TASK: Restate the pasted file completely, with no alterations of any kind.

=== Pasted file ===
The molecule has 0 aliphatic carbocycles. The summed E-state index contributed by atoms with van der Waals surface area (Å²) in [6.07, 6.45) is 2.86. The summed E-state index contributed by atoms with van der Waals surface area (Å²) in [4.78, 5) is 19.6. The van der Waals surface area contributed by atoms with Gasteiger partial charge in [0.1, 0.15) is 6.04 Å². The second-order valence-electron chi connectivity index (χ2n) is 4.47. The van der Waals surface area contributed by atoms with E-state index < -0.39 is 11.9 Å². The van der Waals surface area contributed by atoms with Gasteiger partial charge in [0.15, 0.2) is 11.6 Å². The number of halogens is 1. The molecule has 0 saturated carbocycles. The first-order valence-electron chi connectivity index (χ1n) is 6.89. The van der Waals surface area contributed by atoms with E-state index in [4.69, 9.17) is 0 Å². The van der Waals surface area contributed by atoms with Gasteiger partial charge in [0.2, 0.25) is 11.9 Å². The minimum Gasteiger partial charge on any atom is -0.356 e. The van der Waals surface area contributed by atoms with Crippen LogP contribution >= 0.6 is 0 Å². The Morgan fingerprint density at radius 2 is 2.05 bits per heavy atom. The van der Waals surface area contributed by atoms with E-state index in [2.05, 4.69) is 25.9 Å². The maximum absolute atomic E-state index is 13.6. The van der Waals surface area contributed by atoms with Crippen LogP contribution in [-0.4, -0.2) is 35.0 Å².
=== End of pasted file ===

The molecule has 0 aliphatic carbocycles. The summed E-state index contributed by atoms with van der Waals surface area (Å²) in [6.07, 6.45) is 2.86. The summed E-state index contributed by atoms with van der Waals surface area (Å²) in [4.78, 5) is 19.6. The van der Waals surface area contributed by atoms with Gasteiger partial charge in [0.1, 0.15) is 6.04 Å². The second-order valence-electron chi connectivity index (χ2n) is 4.47. The van der Waals surface area contributed by atoms with E-state index < -0.39 is 11.9 Å². The van der Waals surface area contributed by atoms with Gasteiger partial charge in [0.15, 0.2) is 11.6 Å². The number of halogens is 1. The molecule has 0 saturated carbocycles. The first-order valence-electron chi connectivity index (χ1n) is 6.89. The van der Waals surface area contributed by atoms with E-state index in [4.69, 9.17) is 0 Å². The van der Waals surface area contributed by atoms with Gasteiger partial charge in [0.2, 0.25) is 11.9 Å². The minimum Gasteiger partial charge on any atom is -0.356 e. The van der Waals surface area contributed by atoms with Crippen LogP contribution >= 0.6 is 0 Å². The Morgan fingerprint density at radius 2 is 2.05 bits per heavy atom. The van der Waals surface area contributed by atoms with E-state index in [2.05, 4.69) is 25.9 Å². The maximum absolute atomic E-state index is 13.6. The van der Waals surface area contributed by atoms with Crippen LogP contribution in [-0.4, -0.2) is 35.0 Å².